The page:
How Trump Drove Me Back to the Serenity Prayer

How Trump Drove Me Back to the Serenity Prayer

By Michael M. 11/23/16

When I am disturbed, I say the Serenity Prayer. Pence disturbs me, Bannon disturbs me, Breitbart disturbs me...

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Donald Trump in front of an American flag

Not since I was in early sobriety have I had to rely so heavily on the Serenity Prayer. At five years going on six, it’s been a long time since I felt the need to repeat the Serenity Prayer over and over as a soothing mechanism to get me through the day. The looming new presidency has brought me back to that fragile place. 

I woke up to President-elect Trump feeling like I was back in rehab. I was bewildered. “How can this be happening?” 

I had to go through the stages of grief, starting with denial. “Please God let this be a nightmare.” Then came anger, casting blame. “It was the Democrats’ fault for nominating such a terrible candidate.” 

Before I went to rehab, I had run out of options. Yet my mind still tried to make plans. “Maybe I could become a poet or a troubadour, and travel America like Jack Kerouac.” But I had not written one poem nor song in my life. I had to face the facts. And when Trump was elected I toyed with the idea of moving to Canada. Same thing: this had never occurred to me before. My mind was just flailing about, refusing to accept.

God, grant me the serenity to accept the things I cannot change …

I can accept that Trump was elected president. But I don’t have to condone fascism, racism, sexism, xenophobia, Islamophobia, or anti-semitism.

Trump’s victory was too much to take in at once. I had to break it down, absorb it in pieces, one day at a time. The Serenity Prayer helps me do that. It took me a long time to understand my new reality after I got sober. I had been living in fantasy for so long. In the same way, each new day brings a new story about the reality of the burgeoning new administration; one troubling person after another officially joins the most powerful inner circle in the world. 

My first year in sobriety was like that; slowly the picture got clearer. It wasn’t really until fall, after taking my last drink in spring, that it dawned on me how depressing my life had become. I no longer had booze to help me ignore things, to help me lie to myself, to help me live in denial. I was the best at spinning self-justifications, rationalizing, and distorting reality.

Before Election Day, the American electorate could do the same thing. It could tell itself, “Things will be OK, it’s no big deal that we nominated a reality TV star with no government experience who brags about abusing women (‘Grab them by the p***y’) to be our leader.”

Right.

Keep telling yourself that! Now it’s time to face the bitter truth.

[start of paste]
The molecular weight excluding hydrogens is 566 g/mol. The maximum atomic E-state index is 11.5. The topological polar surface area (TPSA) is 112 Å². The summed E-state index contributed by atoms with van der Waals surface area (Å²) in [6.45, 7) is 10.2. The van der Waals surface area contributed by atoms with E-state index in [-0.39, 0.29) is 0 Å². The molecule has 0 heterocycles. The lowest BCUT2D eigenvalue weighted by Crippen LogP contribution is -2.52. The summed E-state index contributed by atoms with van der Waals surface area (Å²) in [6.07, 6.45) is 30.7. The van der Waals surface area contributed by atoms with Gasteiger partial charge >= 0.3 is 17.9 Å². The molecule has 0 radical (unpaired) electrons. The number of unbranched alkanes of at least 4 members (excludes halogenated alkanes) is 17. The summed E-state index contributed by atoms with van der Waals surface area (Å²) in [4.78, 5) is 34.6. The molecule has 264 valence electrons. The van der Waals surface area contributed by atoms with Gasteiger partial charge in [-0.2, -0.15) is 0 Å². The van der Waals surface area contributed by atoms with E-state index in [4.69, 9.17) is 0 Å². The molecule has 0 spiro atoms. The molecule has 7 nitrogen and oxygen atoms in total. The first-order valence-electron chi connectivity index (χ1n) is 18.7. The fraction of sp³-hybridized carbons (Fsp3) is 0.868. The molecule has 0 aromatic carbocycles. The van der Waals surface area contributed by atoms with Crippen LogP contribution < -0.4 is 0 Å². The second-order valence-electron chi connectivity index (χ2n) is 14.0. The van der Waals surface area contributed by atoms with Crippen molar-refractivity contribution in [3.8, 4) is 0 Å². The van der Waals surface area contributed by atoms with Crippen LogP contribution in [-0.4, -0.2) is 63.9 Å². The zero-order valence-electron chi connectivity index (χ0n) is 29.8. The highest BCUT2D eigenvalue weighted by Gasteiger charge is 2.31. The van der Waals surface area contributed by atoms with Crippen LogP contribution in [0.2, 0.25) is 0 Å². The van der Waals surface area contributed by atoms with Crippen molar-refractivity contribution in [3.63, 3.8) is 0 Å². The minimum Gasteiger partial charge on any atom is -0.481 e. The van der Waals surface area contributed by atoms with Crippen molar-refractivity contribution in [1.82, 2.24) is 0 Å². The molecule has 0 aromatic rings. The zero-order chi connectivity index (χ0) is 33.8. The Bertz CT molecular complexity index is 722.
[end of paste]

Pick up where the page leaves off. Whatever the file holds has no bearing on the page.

Getting sober must have been too much for me to handle. I must have been in shock. But then the shock wore off, and oh did the feelings come. For months I battled a severe depression. The difference between then and now is my experience, which has taught me that the sooner I accept whatever is going on, the sooner I can regain my equilibrium. I don’t like to live off-kilter.

When I am disturbed, as I have often been lately, I say the Serenity Prayer. Pence disturbs me, Bannon disturbs me, Breitbart disturbs me, General Flynn disturbs me. I could go on. The prayer says to accept, but it also says to have the courage to change.

“… the courage to change the things I can, and the wisdom to know the difference.”

I can have courage by speaking up in a situation where someone says something bigoted. I can have courage by defending someone who is being bullied. I can live courageously by going on one day at a time without becoming disillusioned. I would be a coward if I said, “Oh, what the heck, I might as well give up and crawl into my hole. Things are too far gone.” I can have courage by not getting paralyzed and playing the victim or the martyr. 

The Serenity Prayer doesn’t let me off the hook. Nor does it tell me to be indifferent and uncaring about the world I live in. It challenges me to take ownership of those areas that I have power or control over. The Big Book says, “We do not tire so easily, for we are not burning up energy foolishly as we did when we were trying to arrange life to suit ourselves.”

The wisdom of the prayer is to redirect my energies to be of maximum usefulness. It helps me not waste my energy on things I have no control over. This allows me to spend my energy on productive things, if I have the wisdom to know the difference.

It takes courage to do what I know is right despite that old familiar voice, the one that says, “Why bother, who do you think you are, do you really think your actions can make a difference?” That undertow is always there, waiting for me to give in to self-pity.

What small actions can I take if I am to live in the solution? I care about journalism and the growing threat to a free press, so I took on a new subscription to the Washington Post. I am worried about the fair treatment of women and minorities, so I pledge to stand up to bullies and bigots. I care about global warming, and the fact that Trump calls it a “hoax invented by the Chinese” worries me. But what can one person do? I have started riding my bike and walking more, instead of taking taxis or driving. 

In these ways, the mind boggling presidency has driven me back to the Serenity Prayer, where I have clawed my way out of helplessness and despair and moved instead toward acceptance and courage.

Michael M. is a copy editor and fact checker. He is also a sober member of Alcoholics Anonymous.

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